All the King's Men (1949)

Approved   |    |  Drama, Film-Noir


All the King's Men (1949) Poster

The rise and fall of a corrupt politician, who makes his friends richer and retains power by dint of a populist appeal.


7.5/10
12,678

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  • Joanne Dru and John Ireland in All the King's Men (1949)
  • John Ireland and Mercedes McCambridge in All the King's Men (1949)
  • Ray Spiker in All the King's Men (1949)
  • Joanne Dru and John Ireland in All the King's Men (1949)
  • Mercedes McCambridge in All the King's Men (1949)
  • Broderick Crawford in All the King's Men (1949)

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User Reviews


21 October 2006 | VideoJoeD
8
| The Test of Time!
I viewed this film for the first time this past week. It was one of only a few "Best Picture" Oscar winners over the past fifty or sixty years that I had not previously seen. I have found most, but not all, of these films to be absorbing and/or entertaining with the majority deserving of the awards they received. I included this specific film in a personal test that I conducted recently. I initially viewed the current version of this film, which features an impressive cast headed up by Sean Penn, Jude Law, Kate Winslet and Anthony Hopkins. Then I rented this 1949 award winner to compare both versions.

I am aware that when you first see a film or program that you find to be an excellent presentation and then you view a newer version of the same entity, the normal tendency is to find the new version not up to the standards of the original due to the unfairly high expectations. For the test conducted, I switched viewing order of the two versions. I anticipated finding the newer version more rewarding due to the more than half century difference in the two presentations and the fact that Sean Penn and Anthony Hopkins have each artistically created several roles which I have found to be top of the line performances. It did not work out that way in this case. I found the 1949 version withstood the test of time and in my opinion was the superior production. This had to do with several factors, the primary one being that the screen play of the older version seemed to be better paced and the presentation flowed more evenly. I believe this version more closely followed the novel and the depiction of the central character "Willie Stark". The novel loosely based this character on real life Louisiana politician "Huey Long". I concluded that the newer version tried to capture more of Longs' character along with his political successes and failures. In doing so it lost some of the novels flow and impact.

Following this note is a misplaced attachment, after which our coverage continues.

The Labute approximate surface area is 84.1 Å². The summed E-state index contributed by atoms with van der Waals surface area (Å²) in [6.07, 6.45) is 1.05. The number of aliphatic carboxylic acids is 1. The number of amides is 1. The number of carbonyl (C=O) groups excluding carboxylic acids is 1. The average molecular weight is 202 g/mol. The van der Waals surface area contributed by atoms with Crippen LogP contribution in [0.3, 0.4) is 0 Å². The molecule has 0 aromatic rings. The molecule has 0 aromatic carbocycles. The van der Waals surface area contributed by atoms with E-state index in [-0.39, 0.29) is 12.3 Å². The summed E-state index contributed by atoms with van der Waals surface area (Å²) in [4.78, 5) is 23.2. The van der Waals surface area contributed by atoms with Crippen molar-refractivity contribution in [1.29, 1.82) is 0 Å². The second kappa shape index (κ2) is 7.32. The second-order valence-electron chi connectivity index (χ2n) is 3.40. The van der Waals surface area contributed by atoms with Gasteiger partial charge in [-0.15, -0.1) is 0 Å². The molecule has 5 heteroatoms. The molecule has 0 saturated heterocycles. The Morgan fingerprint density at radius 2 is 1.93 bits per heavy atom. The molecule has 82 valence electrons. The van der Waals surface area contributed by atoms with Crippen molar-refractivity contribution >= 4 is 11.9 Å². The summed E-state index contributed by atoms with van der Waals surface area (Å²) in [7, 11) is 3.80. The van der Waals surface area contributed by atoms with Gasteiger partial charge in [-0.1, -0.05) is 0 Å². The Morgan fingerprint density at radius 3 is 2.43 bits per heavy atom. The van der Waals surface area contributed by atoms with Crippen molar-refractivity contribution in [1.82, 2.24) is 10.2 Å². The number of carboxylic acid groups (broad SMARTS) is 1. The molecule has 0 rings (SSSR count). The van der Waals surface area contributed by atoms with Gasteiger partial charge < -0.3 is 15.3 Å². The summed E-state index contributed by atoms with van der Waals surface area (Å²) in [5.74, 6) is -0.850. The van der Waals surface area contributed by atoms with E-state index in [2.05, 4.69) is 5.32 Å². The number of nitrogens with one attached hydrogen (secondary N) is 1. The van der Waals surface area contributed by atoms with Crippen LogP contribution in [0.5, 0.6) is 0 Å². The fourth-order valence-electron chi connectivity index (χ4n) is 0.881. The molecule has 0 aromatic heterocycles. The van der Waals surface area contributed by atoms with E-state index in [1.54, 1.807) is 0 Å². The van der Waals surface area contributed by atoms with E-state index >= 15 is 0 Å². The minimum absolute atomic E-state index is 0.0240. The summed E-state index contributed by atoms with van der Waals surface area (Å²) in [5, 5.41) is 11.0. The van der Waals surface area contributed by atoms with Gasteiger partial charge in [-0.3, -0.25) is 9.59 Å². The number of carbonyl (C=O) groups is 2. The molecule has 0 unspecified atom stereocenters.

Both versions have excellent casts and the performances given by both Sean Penn and Broderick Crawford (Oscar winning) as Willie Stark are first rate. I consider this version to be a top 25 all time political drama and gave it an 8 out of 10 IMDb rating, but I would recommend both versions for fans of semi-biographical political dramas.

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